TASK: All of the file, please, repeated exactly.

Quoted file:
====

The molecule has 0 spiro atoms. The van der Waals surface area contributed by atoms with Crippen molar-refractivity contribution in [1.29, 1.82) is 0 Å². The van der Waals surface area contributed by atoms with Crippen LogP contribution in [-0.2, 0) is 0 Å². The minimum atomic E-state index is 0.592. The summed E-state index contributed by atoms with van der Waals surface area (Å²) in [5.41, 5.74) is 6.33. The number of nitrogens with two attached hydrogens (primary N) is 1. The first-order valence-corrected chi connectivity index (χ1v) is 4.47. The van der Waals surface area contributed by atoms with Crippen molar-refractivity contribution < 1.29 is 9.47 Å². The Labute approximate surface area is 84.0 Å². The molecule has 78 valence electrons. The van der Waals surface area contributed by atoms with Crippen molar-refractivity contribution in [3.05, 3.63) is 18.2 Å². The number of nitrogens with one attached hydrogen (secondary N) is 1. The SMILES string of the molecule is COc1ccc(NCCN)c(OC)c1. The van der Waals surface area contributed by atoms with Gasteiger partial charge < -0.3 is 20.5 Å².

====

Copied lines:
The molecule has 0 spiro atoms. The van der Waals surface area contributed by atoms with Crippen molar-refractivity contribution in [1.29, 1.82) is 0 Å². The van der Waals surface area contributed by atoms with Crippen LogP contribution in [-0.2, 0) is 0 Å². The minimum atomic E-state index is 0.592. The summed E-state index contributed by atoms with van der Waals surface area (Å²) in [5.41, 5.74) is 6.33. The number of nitrogens with two attached hydrogens (primary N) is 1. The first-order valence-corrected chi connectivity index (χ1v) is 4.47. The van der Waals surface area contributed by atoms with Crippen molar-refractivity contribution < 1.29 is 9.47 Å². The Labute approximate surface area is 84.0 Å². The molecule has 78 valence electrons. The van der Waals surface area contributed by atoms with Crippen molar-refractivity contribution in [3.05, 3.63) is 18.2 Å². The number of nitrogens with one attached hydrogen (secondary N) is 1. The SMILES string of the molecule is COc1ccc(NCCN)c(OC)c1. The van der Waals surface area contributed by atoms with Gasteiger partial charge < -0.3 is 20.5 Å².